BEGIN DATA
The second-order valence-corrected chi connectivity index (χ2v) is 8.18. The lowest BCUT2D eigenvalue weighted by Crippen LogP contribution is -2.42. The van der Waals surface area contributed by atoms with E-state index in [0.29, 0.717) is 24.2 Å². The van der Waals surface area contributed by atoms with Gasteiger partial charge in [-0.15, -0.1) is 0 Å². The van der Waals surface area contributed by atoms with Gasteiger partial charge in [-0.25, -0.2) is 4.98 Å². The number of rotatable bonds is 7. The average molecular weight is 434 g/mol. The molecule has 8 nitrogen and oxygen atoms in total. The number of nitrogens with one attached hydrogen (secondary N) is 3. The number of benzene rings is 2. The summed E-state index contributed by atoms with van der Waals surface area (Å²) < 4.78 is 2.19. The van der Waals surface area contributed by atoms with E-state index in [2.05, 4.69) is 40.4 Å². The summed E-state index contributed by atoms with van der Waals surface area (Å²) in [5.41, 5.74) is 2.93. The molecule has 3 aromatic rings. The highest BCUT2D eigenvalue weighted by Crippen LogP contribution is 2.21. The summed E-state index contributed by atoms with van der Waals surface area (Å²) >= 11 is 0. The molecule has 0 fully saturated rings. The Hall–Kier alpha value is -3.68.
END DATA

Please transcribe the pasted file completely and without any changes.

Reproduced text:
The second-order valence-corrected chi connectivity index (χ2v) is 8.18. The lowest BCUT2D eigenvalue weighted by Crippen LogP contribution is -2.42. The van der Waals surface area contributed by atoms with E-state index in [0.29, 0.717) is 24.2 Å². The van der Waals surface area contributed by atoms with Gasteiger partial charge in [-0.15, -0.1) is 0 Å². The van der Waals surface area contributed by atoms with Gasteiger partial charge in [-0.25, -0.2) is 4.98 Å². The number of rotatable bonds is 7. The average molecular weight is 434 g/mol. The molecule has 8 nitrogen and oxygen atoms in total. The number of nitrogens with one attached hydrogen (secondary N) is 3. The number of benzene rings is 2. The summed E-state index contributed by atoms with van der Waals surface area (Å²) < 4.78 is 2.19. The van der Waals surface area contributed by atoms with E-state index in [2.05, 4.69) is 40.4 Å². The summed E-state index contributed by atoms with van der Waals surface area (Å²) in [5.41, 5.74) is 2.93. The molecule has 3 aromatic rings. The highest BCUT2D eigenvalue weighted by Crippen LogP contribution is 2.21. The summed E-state index contributed by atoms with van der Waals surface area (Å²) >= 11 is 0. The molecule has 0 fully saturated rings. The Hall–Kier alpha value is -3.68.